It took a few albums, but Shiina Ringo eventually distinguished her early solo work from her latter-day efforts with Tokyo Jihen. 2007’s Goraku even found her abdicating songwriting duties to her bandmates.
So when Shiina announced the release of her first new original solo album in six years, it was plausible to think the border between Ringo-chan and Tokyo Jihen would be maintained.
The pre-release single "Ariamaru Tomi," a tender rock ballad, hinted as much. It was a shock, then, when Sanmon Gossip turned out to be … a Tokyo Jihen album.
No, Tokyo Jihen is not the house band on the album. (That’s not to say its members don’t show up here and there.) But the rocked-out jazz writing that’s been the band’s trademark is front and center throughout Sanmon Gossip. "Ariamaru Tomi" not withstanding, Shiina by all appearances has left rock behind.
Oh, well. Guess Sequel to Shousou Strip and Sibling of Karuki Zaamen Kuri no Hana would have to remain pipe dreams.
After I gave it a few listens, Sanmon Gossip began to reveal its charms. The Busby Berkeley excess of "Tsugou no Ii Karada" was love at first play, but the vocal richness of "0 Chiten Kara", the Shaft-funkiness of "Mittei Monogatari", even the garage rock sleaze of "Yokyou" grew more appealing with each spin.
At some point, I must have muttered the blurb for this review: "For a Tokyo Jihen album, it’s really good."
Yeah, that’s it.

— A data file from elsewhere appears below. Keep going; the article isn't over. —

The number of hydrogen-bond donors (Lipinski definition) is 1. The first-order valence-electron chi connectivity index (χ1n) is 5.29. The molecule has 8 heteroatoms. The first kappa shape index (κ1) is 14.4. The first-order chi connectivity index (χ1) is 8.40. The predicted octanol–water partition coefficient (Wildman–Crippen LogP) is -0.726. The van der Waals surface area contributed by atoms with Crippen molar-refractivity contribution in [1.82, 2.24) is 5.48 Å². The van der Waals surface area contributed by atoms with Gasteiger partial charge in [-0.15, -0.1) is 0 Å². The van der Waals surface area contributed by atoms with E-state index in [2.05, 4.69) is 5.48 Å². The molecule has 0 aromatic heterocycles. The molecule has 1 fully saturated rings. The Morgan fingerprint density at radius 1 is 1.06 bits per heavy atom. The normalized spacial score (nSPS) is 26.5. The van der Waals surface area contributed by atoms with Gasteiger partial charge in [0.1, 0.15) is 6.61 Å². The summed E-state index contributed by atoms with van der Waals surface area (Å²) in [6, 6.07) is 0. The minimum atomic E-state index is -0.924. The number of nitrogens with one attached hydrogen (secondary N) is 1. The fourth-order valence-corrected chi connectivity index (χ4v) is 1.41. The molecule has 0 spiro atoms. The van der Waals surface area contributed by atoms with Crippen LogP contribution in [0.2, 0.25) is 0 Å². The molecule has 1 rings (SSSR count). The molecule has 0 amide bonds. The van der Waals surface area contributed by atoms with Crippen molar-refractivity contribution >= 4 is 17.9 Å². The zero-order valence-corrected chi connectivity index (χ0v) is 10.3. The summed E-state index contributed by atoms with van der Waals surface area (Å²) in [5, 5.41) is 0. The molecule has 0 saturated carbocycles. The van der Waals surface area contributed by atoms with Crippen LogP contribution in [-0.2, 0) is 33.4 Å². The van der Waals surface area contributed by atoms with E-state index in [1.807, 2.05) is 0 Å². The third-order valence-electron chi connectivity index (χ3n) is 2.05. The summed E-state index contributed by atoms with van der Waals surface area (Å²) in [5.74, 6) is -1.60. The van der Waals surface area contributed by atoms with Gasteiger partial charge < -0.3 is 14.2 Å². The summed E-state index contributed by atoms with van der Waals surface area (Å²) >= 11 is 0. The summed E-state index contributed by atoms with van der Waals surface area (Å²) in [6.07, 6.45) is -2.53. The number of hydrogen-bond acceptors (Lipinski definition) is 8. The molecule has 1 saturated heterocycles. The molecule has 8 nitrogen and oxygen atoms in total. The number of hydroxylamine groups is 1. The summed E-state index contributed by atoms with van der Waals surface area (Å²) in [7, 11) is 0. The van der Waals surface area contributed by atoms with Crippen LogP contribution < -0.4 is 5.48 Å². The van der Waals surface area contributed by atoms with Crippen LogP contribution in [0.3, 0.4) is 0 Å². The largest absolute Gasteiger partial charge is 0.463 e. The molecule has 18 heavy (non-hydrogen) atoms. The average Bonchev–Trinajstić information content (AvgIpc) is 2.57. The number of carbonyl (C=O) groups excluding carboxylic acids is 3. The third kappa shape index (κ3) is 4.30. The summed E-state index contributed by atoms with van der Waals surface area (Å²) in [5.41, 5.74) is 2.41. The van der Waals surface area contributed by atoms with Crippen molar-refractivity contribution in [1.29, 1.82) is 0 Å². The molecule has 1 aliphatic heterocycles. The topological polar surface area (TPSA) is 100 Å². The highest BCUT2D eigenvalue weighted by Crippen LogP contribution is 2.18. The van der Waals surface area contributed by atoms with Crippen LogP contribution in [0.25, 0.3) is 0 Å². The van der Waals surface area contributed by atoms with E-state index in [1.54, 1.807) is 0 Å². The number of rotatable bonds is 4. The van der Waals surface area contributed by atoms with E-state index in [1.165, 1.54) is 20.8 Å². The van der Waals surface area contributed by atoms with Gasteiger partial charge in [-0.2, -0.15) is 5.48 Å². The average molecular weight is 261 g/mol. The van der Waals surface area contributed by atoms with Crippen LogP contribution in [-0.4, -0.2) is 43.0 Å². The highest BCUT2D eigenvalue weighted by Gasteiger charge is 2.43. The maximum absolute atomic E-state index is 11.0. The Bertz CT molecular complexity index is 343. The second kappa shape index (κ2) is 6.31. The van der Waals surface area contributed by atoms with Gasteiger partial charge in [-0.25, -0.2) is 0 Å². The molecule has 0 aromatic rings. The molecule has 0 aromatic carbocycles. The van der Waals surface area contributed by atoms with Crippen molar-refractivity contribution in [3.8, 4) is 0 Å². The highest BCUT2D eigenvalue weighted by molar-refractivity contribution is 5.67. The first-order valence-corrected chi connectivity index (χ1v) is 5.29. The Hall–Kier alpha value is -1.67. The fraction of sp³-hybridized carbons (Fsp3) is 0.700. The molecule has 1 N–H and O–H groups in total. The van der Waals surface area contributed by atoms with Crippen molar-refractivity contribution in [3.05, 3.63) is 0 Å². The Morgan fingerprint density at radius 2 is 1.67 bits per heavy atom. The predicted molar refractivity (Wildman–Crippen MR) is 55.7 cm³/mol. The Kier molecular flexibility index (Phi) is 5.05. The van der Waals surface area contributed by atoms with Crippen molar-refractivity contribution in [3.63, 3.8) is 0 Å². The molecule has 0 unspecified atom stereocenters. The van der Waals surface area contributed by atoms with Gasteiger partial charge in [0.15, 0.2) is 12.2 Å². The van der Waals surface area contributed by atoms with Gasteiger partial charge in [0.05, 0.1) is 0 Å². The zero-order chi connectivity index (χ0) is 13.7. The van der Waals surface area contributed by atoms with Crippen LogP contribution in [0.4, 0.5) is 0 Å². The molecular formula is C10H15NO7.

Sanmon Gossip is the album I wished Tokyo Jihen would have recorded.
It also made me realize what truly separated Shiina Ringo, solo artist, from Shiina Ringo, group leader — texture.
Tokyo Jihen is all about the band dynamic, focusing on maximizing what the players can do. But Shiina Ringo, solo artist, is all about density. On the surface, the overt jazz of Sanmon Gossip shares little with the rock abandon of Muzai Moratorium or Shousou Strip, but they do share really thick production, perhaps even overproduction.
If it seemed like Tokyo Jihen were missing something, it was the essence of Shiina herself — big fucking music.
That eventually got me on the Sanmon Gossip bandwagon. It really is a Shiina Ringo album — excessive and ultimately tuneful. Just not immediately so.
And that’s why it won’t dislodge her first three albums from immediate memory. It’s a fantastically written and wonderfully performed album, but it’s also a bit distant. Shiina Ringo leaves the hooks off of Sanmon Gossip, forcing listeners to work for their gratification.
I liked it, but as the standard disclaimer states, your mileage …